What I do know is that my perspective is the least interesting. This story should be Zoran’s. Or Jessica’s or Jessica’s. I’m simply Girl Number Two. Neither overtly beautiful nor overly plain. Not the refugee. Not the overly-sexualised daughter of a struggling single mother who decided to give herself and her friends away as trophy wives at the age of six. I was simply the consolation prize. The one who went along with it. And I must have known it was wrong because I don’t think I told my mother about it. I don’t think I told anyone about it until the memory re-appeared two days ago. If a tree falls in a forest, did it ever really fall? If a refugee runs and is forgotten, did he ever really run? If two little girls, roped in as prizes sit silent and stiff-backed, ready to be given away or rejected, did they ever make it off those posts?
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Manlarr Featured By Owner Dec 28, 2014   Photographer
So well written. Intriguing thoughts. :)
meghan-solo Featured By Owner Sep 29, 2014
i'm glad you've shared this xx
Halohid Featured By Owner Oct 3, 2014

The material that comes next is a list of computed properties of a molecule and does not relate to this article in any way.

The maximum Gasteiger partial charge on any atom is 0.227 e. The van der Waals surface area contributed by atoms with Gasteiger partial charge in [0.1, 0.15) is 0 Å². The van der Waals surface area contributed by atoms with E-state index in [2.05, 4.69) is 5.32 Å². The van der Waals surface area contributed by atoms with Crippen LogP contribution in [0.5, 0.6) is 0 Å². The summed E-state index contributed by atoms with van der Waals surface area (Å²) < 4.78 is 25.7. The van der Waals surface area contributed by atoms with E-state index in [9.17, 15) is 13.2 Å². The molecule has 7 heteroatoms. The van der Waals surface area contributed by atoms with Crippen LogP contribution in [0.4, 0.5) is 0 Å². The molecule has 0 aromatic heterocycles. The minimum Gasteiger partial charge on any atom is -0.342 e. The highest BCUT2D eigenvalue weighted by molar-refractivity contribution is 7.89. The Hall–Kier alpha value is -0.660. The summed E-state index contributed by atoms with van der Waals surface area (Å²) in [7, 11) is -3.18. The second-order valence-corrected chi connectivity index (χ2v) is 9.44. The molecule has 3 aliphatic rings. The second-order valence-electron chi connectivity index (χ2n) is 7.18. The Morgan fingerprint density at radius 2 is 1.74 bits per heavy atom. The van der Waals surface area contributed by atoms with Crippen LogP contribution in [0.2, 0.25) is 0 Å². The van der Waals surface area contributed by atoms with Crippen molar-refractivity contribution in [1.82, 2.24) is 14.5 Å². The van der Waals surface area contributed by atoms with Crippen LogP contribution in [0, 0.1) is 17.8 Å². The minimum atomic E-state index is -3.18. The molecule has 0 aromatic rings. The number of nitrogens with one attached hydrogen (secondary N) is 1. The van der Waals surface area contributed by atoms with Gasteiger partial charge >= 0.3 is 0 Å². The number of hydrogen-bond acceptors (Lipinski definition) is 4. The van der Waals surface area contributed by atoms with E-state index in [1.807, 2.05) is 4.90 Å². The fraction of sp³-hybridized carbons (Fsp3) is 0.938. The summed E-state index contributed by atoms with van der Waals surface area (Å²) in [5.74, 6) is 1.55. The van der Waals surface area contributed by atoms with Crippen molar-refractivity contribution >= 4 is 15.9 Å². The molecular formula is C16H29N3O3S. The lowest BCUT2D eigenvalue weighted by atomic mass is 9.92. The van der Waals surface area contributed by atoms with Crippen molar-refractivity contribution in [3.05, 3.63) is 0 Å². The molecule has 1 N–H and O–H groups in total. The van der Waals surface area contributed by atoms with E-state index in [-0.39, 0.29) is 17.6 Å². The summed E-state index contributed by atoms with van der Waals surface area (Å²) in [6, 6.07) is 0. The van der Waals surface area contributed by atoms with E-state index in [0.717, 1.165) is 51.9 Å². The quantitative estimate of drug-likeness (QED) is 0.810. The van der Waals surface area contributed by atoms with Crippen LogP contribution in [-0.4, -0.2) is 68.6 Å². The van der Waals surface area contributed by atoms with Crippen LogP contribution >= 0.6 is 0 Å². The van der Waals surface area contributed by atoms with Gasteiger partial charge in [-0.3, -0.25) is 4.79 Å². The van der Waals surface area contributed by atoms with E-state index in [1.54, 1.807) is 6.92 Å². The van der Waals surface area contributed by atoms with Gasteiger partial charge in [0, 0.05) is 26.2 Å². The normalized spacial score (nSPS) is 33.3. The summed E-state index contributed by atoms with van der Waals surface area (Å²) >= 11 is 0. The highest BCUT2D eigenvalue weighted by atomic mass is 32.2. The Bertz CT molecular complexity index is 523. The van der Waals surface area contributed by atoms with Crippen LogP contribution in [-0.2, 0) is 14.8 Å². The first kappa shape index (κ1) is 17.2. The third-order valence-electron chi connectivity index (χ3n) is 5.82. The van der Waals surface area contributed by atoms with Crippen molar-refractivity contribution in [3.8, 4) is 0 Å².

fotoasylum Featured By Owner Aug 3, 2014
We all of us have the unbidden musings of youth.
Memories sometimes more painful then helpful....
Sometimes not helpful or hurtful but something other?
Sometimes warped by time and mindful changes.

Not long ago I had someone remind me of a past
transgression committed by none other then, myself.
In my mind it had changed a great deal it seems at 
least by her perspective, the story goes like this,
because of a beat down that I took, her boyfriend
at the time, wound up being a bigger scumbag and 
started beating on her too. While I am not sure how
that is my fault, she blames me for her lot in life 
based on the fact that he had never had any issues
till I challenged him and damned near beat him,
right up till he hit me in the head with a bottle. 

Oh the joy of youth..... and faded memories better forgotten. ( :

Great story by the by, and always good to see you back here.
Pelicanh Featured By Owner Aug 3, 2014  Professional Photographer
wonder where they all are now!?
Beautifully written.
Halohid Featured By Owner Oct 3, 2014
Thank you! 
Post Script:
"I think what fourth wall naturalism doesn’t understand is that we are all sharing the same place at the same time. Stop pretending we’re somewhere else.",
quoth Mark (Wilson).
We all have an essential part to play, whether it's sitting on a stump with no known intention of recording/recovering an elitist atrocity 
(that I'd like to belive was also a competitive miracle)
or avoiding an (implicitly-exclusive) audition.

Thank you!
Halohid Featured By Owner Oct 3, 2014
Thank you! Glad you enjoyed. I love Mark's work and his approach to art. 
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Submitted on
August 3, 2014